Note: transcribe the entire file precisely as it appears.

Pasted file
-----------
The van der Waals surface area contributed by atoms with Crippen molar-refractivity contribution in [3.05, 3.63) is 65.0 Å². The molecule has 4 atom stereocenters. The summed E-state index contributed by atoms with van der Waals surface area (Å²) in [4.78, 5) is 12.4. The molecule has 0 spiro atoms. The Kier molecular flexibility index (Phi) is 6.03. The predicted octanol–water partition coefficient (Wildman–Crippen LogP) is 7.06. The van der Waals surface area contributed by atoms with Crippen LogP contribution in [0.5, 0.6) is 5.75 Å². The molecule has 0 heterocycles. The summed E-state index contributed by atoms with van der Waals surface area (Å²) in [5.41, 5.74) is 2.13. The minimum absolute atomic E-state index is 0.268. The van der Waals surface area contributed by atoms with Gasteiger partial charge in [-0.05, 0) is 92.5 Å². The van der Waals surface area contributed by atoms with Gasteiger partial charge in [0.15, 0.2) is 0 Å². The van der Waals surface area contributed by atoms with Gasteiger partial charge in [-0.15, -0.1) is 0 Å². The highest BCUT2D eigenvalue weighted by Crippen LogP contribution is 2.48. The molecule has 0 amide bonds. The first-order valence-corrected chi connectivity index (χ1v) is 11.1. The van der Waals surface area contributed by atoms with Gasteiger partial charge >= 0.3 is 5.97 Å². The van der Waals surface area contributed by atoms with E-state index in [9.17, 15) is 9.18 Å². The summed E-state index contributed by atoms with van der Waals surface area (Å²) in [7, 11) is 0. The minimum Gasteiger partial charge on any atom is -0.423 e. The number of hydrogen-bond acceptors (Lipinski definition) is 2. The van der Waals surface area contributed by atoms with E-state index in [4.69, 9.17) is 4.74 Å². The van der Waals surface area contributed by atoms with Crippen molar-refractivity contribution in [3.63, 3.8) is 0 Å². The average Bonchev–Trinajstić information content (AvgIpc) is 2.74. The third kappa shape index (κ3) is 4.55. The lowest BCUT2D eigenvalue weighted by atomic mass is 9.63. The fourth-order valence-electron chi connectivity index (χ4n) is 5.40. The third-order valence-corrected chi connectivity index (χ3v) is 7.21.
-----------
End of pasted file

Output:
The van der Waals surface area contributed by atoms with Crippen molar-refractivity contribution in [3.05, 3.63) is 65.0 Å². The molecule has 4 atom stereocenters. The summed E-state index contributed by atoms with van der Waals surface area (Å²) in [4.78, 5) is 12.4. The molecule has 0 spiro atoms. The Kier molecular flexibility index (Phi) is 6.03. The predicted octanol–water partition coefficient (Wildman–Crippen LogP) is 7.06. The van der Waals surface area contributed by atoms with Crippen LogP contribution in [0.5, 0.6) is 5.75 Å². The molecule has 0 heterocycles. The summed E-state index contributed by atoms with van der Waals surface area (Å²) in [5.41, 5.74) is 2.13. The minimum absolute atomic E-state index is 0.268. The van der Waals surface area contributed by atoms with Gasteiger partial charge in [-0.05, 0) is 92.5 Å². The van der Waals surface area contributed by atoms with Gasteiger partial charge in [0.15, 0.2) is 0 Å². The van der Waals surface area contributed by atoms with Gasteiger partial charge in [-0.15, -0.1) is 0 Å². The highest BCUT2D eigenvalue weighted by Crippen LogP contribution is 2.48. The molecule has 0 amide bonds. The first-order valence-corrected chi connectivity index (χ1v) is 11.1. The van der Waals surface area contributed by atoms with Gasteiger partial charge >= 0.3 is 5.97 Å². The van der Waals surface area contributed by atoms with E-state index in [9.17, 15) is 9.18 Å². The summed E-state index contributed by atoms with van der Waals surface area (Å²) in [7, 11) is 0. The minimum Gasteiger partial charge on any atom is -0.423 e. The number of hydrogen-bond acceptors (Lipinski definition) is 2. The van der Waals surface area contributed by atoms with E-state index in [4.69, 9.17) is 4.74 Å². The van der Waals surface area contributed by atoms with Crippen molar-refractivity contribution in [3.63, 3.8) is 0 Å². The average Bonchev–Trinajstić information content (AvgIpc) is 2.74. The third kappa shape index (κ3) is 4.55. The lowest BCUT2D eigenvalue weighted by atomic mass is 9.63. The fourth-order valence-electron chi connectivity index (χ4n) is 5.40. The third-order valence-corrected chi connectivity index (χ3v) is 7.21.